The government intends by the end of the current parliament to have at least 25% of civil servants working remotely.
Portugal’s government intends by the end of the current parliament to have at least 25% of civil servants working remotely whose functions are compatible with it and has earmarked public investment of 4.4 million euros for the purpose.
The intention is laid out in the government’s economic stabilisation programme, which was published late on Saturday in the state gazette, after the government presented the main measures on Thursday, the day of the cabinet meeting that approved the plan, which is aimed at responding to the crisis caused by the Covid-19 pandemic.
Last month the minister for state modernisation and public administration, Alexandra Leitão, told parliament that remote working “has come to stay”, stating that there are 68,000 civil servants currently working in this way.
According to the document, the government intends “by the end of the legislature, to have at least 25% of the workers in remote working from among the universe of those who perform functions compatible with this type of work, allowing greater flexibility in the provision of work and better reconciliation between personal, family and professional life.”
Some of these workers may be in co-working spaces, possibly located in the interior of the country, thus helping combat the depopulation of these areas and promoting the decentralisation of public services there.
“The pandemic has accelerated this measure, which was already foreseen in the Government programme, overcoming resistance and demonstrating that there is no loss of productivity of workers in telework,” the document states.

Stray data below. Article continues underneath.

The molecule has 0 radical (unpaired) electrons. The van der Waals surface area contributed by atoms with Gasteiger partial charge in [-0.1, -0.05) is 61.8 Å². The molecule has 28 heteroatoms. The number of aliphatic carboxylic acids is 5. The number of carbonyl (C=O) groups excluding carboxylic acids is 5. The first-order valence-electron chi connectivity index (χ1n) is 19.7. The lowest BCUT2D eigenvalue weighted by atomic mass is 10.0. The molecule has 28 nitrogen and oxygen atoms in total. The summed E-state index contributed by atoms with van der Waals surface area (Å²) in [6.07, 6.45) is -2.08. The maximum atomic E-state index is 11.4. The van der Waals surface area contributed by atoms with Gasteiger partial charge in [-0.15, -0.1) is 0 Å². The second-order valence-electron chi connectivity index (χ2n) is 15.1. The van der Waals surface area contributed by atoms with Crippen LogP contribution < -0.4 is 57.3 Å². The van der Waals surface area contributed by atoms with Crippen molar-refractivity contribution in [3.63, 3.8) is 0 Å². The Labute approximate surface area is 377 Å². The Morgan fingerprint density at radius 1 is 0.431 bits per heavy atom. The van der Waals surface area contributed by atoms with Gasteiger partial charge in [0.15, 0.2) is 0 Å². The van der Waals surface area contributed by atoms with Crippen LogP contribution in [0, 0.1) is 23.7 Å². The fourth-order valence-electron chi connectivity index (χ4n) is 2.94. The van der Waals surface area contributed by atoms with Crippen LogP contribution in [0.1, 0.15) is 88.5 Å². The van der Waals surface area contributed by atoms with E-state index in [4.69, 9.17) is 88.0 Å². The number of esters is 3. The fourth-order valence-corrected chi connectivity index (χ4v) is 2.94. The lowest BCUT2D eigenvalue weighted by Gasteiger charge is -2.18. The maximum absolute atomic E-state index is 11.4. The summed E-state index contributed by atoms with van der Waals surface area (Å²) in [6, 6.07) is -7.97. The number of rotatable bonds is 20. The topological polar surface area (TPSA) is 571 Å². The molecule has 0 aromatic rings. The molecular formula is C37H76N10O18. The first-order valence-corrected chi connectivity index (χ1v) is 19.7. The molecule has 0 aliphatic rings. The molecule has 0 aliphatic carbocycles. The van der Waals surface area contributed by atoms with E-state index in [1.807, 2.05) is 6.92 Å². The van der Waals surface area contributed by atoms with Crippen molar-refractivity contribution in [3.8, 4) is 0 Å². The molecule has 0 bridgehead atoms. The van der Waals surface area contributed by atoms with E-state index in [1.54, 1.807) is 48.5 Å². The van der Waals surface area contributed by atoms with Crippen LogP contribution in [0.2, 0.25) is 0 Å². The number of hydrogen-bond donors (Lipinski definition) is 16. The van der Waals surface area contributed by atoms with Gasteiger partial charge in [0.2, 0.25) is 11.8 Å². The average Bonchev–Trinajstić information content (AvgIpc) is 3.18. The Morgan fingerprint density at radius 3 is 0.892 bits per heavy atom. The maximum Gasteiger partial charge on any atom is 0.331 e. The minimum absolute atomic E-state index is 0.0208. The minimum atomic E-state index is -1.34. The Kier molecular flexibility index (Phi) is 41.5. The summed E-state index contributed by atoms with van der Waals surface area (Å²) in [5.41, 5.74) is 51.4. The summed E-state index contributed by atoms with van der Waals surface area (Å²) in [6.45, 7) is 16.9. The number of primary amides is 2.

Job swaps in the civil service, with the increased use of digital technology, should thus also allows savings in transport costs and offer improvements in environmental terms, it adds.
The government also points out the need to strengthen and rejuvenate the workforce, namely through the centralised recruitment of senior technicians, in accordance with a plan for entries and exits in the Public Administration based on the one-in-one-out, taking into account forecasted retirements and an internship programme for young unemployed people or those seeking their first job in the central and local administration, in cooperation with the Institute for Employment and Professional Training (IEFP).
These internships are to have a maximum duration of nine months, with the possibility of them to be served part time to combine with training, and with a corresponding grant.
The governemnt also wants the INA, the Directorate-General for the Qualification of Workers in Public Service to enter into partnerships with higher education institutions to train managers and workers in the civil service, “including training courses for initial and continuous professional qualification, specialisation courses, improvement and professional updating, namely in the areas of innovation in management and modernisation of the Public Administration, including data science.”
The declared aim is to qualify 500 civil servants by the end of 2020, and 5,000 within three years, to 2023, it states.
The government will also launch measures for companies to stimulate job creation and the resettlement of workers and their families within the country with funds from Community programmes (ESF and ERDF).
Within these programmes, the government is to allocate specific support for the creation of jobs either in the interior on a remote working basis and also for the creation of co-working/remote working spaces, also in the interior, with the involvement of municipalities or technological equipment.